5. Straightlines

    Thanks for the article Chris. That said, it’s not clear whether you describe a VERY brief touching-up with the sand paper here and there or if you are lightly addressing all surfaces of the workpiece. Obviously, spot sanding could be brief, but might leave different a patchy look (or not) and addressing all surfaces is a much lengthier process. Can you please clarify?

    1. Christopher SchwarzChristopher Schwarz Post author

      It depends on the finish you are using. If you are going to use dye stain, then you need to sand all surfaces a bit. If you are using an oil or other so-called “clear” finish, then you could skip some surfaces.

      However, I find that consistency is always best. If I’m going to work straight from the tools, then all surfaces are straight from the tools. If I am going to lightly sand, then all surfaces will be lightly sanded.

      Truth is, light sanding is fast, even on large projects. So that’s usually the route I take unless I am going for a “straight-from-the-tools” look.

  6. wldrylie

    http://www.lib.umd.edu/special/guides/the-carpenter-magazine (October 1932 pg’s 25 &26 contributed by a one H. H. Siegele. It is a discussion about cork vs softwood sanding blocks. The block pictured has a unique attachment method for the sandpaper. I made mine in 1966 out of a scrap piece of mahogany with cork sheet glued to the faces with the same attachment method, by the direction of my wood shop teacher. That style of block must have been popular after the 1930’s and then forgotten. I have often been asked about my “odd” sanding block.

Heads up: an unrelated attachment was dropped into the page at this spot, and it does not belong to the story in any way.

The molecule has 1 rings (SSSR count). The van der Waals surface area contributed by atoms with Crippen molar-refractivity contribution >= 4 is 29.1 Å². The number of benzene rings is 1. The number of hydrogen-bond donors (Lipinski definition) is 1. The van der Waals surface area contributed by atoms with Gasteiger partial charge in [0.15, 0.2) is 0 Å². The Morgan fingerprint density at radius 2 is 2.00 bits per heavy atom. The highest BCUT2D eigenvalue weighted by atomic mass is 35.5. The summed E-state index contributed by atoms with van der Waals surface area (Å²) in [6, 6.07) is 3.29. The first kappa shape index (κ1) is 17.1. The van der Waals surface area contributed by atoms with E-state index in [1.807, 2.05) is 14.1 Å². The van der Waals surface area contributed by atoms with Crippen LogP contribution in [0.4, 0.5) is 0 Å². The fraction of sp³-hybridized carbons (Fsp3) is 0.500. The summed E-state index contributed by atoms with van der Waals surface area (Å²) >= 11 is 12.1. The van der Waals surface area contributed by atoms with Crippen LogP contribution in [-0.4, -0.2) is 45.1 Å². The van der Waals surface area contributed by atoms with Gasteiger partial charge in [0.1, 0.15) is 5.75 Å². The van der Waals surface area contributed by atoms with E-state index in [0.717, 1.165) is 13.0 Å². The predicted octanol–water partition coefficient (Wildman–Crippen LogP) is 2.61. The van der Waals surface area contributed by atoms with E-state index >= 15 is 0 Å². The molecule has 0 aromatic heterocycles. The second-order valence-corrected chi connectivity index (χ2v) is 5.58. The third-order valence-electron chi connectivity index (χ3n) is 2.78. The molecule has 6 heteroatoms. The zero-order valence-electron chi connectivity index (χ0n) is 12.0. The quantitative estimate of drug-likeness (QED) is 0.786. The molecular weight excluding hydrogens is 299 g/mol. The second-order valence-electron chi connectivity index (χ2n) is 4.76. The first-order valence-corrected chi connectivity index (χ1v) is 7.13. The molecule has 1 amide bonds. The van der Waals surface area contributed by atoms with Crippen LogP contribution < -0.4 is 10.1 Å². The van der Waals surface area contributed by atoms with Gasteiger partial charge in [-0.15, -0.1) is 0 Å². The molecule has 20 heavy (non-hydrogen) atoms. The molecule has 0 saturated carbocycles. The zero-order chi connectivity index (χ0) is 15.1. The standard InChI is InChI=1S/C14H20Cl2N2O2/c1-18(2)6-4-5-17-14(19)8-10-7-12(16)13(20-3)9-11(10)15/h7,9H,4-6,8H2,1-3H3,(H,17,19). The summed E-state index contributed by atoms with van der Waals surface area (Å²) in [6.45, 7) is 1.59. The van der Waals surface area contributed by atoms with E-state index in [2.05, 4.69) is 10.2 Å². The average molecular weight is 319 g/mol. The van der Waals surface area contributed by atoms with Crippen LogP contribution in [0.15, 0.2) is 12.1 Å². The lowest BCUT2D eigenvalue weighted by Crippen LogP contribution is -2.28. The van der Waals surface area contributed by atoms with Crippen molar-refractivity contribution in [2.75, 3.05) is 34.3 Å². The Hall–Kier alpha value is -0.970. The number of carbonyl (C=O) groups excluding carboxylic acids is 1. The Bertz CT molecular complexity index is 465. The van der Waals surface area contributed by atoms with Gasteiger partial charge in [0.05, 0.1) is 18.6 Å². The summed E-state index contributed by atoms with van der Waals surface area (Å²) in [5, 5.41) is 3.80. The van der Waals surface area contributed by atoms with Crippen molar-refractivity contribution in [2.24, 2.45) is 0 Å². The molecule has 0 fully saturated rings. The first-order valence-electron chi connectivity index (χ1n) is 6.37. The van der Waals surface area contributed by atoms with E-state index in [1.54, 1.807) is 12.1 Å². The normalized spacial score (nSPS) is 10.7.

In one of the 1800’s mags I think 1888 or 1889, Your full size chest is the subject of an isometric drawing lesson. You can see the construction details are the same, including your tray layout and lid. I completed my chest in 1969 the same way at the stern direction of my Grandfather except it is constructed of a large Chestnut from our farm that was felled by lightning.
    The digitized copies of the United Brotherhood of Carpenters magazines have so many interesting tutorials and building methods, and oh, the cool advertisements, once you start looking, it’s hard to quit.

  7. handtoolfool

    If you can’t find cork blocks, you can buy cork sheeting that is 1/8″ thick at hardware stores and glue it to wood blocks. I recently did the same with Benchcrafted’s “Crubber” (crumb rubber…get it?) vice jaw liner.
    I think that the wood base adds a bit more durability to the sanding block.

  8. comboprof

    So where can you buy 1” thick, 2-1/2” wide and 7” long sanding blocks
    all I seem to find are Cork Sanding Blocks that are 110 x 60 x 30mm
    or 4-3/4″ x 2-1/4″ x 1-3/8″ in size.

      1. darn

        Cork blocks are used by cross country skiers for waxing and conditions skis. My very old cork sanding block came from a ski shop. You can find a variety of sizes available at your local ski shop or online if you google something like “cork ski wax block”.

        Mine is about 2.5 x 2.5 x 4 with nice finger slots on the sides in the middle. Other sizes are available

COMMENT